Appeal from the United States Bankruptcy Court for the District of Minnesota.
The opinion of the court was delivered by: Federman, Bankruptcy Judge
Submitted: September 22, 2010
Before FEDERMAN, VENTERS and NAIL, Bankruptcy Judges.
Debtor Kellie K. Sederlund appeals from the Order of the Bankruptcy Court*fn1 holding that her student loans should not be discharged pursuant to 11 U.S.C. § 523(a)(8). For the reasons that follow, we AFFIRM.
Debtor Kellie K. Sederlund is forty-two years old. She has no physical, mental, or psychological disability. She began her college education in 1986 and, in March 1992, earned a Bachelor of Arts degree in Psychology from the University of Minnesota - Twin Cities. Although she worked throughout college, she funded her education, in part, through student loans. In March 1992, she consolidated all of her student loans, in the amount of $16,649.70, with Sallie Mae Loan Servicing Association. Over the next twelve years, she paid a total of $11,825.10 against the student loans. Her last payment was in 2004. Since that time, she has received forbearances and economic hardship deferments from the loan holders. ECMC now holds the consolidated loan, which totaled approximately $47,000 at the time of trial.
As discussed in more detail below, the Debtor never obtained employment in her field of study, but has held several jobs over the years, mostly at law firms and with the food service industry. She has also had periods of unemployment. The Debtor is unmarried and has no children or dependents. Since 2004, the Debtor has lived with her boyfriend, who pays more than half of their household expenses.
The Debtor filed a Chapter 7 bankruptcy petition on December 11, 2008, and received a general discharge on March 13, 2009. On March 2, 2009, she filed an adversary proceeding seeking to have her student loans discharged. Following a trial, at which the Bankruptcy Court announced its findings and conclusions, the Bankruptcy Court entered judgment in favor of Defendant ECMC, holding that the Debtor had not met her burden of proving undue hardship, so the loans are not dischargeable under § 523(a)(8). The Debtor appeals.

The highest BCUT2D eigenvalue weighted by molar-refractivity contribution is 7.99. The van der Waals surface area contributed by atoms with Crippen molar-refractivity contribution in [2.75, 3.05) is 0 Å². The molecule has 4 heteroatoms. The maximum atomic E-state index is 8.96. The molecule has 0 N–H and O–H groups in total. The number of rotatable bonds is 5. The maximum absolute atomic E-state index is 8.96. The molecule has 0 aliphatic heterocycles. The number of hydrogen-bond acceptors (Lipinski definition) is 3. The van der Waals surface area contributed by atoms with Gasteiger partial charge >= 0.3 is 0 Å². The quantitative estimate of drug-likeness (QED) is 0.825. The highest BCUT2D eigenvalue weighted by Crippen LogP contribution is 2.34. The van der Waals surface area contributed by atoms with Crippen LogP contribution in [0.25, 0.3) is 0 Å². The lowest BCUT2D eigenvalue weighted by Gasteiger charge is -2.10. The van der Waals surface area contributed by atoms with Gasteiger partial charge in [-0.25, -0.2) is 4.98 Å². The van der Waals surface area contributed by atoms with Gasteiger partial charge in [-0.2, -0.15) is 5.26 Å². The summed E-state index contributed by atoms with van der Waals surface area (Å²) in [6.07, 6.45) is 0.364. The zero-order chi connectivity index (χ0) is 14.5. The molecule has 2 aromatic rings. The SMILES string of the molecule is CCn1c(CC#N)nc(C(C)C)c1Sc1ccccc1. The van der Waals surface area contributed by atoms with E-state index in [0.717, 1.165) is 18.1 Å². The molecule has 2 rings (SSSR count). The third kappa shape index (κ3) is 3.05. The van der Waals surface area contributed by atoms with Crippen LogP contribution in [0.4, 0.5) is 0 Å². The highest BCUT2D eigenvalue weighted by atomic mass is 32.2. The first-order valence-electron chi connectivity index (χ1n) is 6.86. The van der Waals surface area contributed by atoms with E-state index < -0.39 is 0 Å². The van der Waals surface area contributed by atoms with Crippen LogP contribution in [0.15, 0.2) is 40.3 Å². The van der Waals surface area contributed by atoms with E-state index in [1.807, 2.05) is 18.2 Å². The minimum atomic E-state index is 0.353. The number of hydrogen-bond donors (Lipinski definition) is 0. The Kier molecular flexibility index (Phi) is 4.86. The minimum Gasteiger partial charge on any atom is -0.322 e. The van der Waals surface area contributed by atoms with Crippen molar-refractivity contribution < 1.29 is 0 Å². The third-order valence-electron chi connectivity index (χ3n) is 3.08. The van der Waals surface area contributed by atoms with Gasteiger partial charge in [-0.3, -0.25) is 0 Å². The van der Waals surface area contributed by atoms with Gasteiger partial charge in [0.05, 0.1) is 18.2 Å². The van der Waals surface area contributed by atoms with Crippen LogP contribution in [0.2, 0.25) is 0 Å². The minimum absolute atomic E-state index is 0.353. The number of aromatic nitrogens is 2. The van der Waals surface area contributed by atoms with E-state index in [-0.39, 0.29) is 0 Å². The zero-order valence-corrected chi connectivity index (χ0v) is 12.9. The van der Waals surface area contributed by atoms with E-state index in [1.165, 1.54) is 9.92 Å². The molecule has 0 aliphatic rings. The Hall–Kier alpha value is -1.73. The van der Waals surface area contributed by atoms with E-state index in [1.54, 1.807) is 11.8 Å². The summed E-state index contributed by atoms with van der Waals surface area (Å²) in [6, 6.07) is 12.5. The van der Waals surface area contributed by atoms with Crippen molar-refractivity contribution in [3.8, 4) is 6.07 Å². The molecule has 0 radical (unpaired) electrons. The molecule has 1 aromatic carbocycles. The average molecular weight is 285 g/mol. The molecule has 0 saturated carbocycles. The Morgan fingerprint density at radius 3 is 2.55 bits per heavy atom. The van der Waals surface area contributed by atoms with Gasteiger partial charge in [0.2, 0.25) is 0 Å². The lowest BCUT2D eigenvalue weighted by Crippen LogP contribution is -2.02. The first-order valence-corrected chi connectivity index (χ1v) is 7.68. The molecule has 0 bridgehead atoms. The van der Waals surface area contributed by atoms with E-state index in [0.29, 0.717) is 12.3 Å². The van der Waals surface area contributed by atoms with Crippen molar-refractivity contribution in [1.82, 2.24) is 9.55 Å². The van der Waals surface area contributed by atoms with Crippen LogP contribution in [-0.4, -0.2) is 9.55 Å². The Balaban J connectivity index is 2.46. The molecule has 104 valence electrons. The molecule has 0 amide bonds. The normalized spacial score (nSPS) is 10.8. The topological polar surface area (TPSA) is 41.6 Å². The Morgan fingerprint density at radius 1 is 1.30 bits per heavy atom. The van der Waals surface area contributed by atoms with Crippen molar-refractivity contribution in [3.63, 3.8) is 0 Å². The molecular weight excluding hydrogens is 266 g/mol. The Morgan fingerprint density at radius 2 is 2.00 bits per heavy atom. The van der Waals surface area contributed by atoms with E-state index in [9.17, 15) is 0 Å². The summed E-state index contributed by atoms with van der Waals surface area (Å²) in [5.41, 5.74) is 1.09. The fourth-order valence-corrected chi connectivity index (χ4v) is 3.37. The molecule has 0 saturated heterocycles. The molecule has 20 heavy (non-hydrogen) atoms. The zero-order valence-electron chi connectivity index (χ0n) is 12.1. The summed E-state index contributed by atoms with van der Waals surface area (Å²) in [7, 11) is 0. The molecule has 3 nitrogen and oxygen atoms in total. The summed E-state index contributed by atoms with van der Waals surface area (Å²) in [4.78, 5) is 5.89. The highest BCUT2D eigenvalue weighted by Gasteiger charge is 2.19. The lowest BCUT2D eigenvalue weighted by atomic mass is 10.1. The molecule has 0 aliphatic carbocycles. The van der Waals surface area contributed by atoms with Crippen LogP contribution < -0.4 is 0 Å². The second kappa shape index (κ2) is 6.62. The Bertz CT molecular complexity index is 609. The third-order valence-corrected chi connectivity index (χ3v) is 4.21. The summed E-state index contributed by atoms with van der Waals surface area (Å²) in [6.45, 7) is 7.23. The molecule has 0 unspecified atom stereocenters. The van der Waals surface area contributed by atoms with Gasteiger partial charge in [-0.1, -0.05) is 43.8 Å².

"Undue hardship 'is a question of law which we review de novo. Subsidiary findings of fact on which the legal conclusion is based are reviewed for clear error.'"*fn2
Dischargeability of student loans is governed by § 523(a)(8) of the Bankruptcy Code, which provides, in relevant part, that a discharge under § 727 does not discharge an individual debtor from any debt for student loans, "unless excepting such debt from discharge under this paragraph would impose an undue hardship on the debtor and the debtor's dependents . . . ."*fn3 In making a determination of undue hardship, the Bankruptcy Court may properly consider the circumstances as they exist at the time of trial.*fn4
The Eighth Circuit has adopted a totality-of-the-circumstances test in evaluating undue hardship in student loan cases:
We apply a totality-of-the-circumstances test in determining undue hardship under § 523(a)(8). Reviewing courts must consider the debtor's past, present, and reasonably reliable future financial resources, the debtor's reasonable and necessary living expenses, and "any other relevant facts and circumstances." The debtor has the burden of proving undue hardship by a preponderance of the evidence. The burden is rigorous. "Simply put, if the debtor's reasonable future financial resources will sufficiently cover ...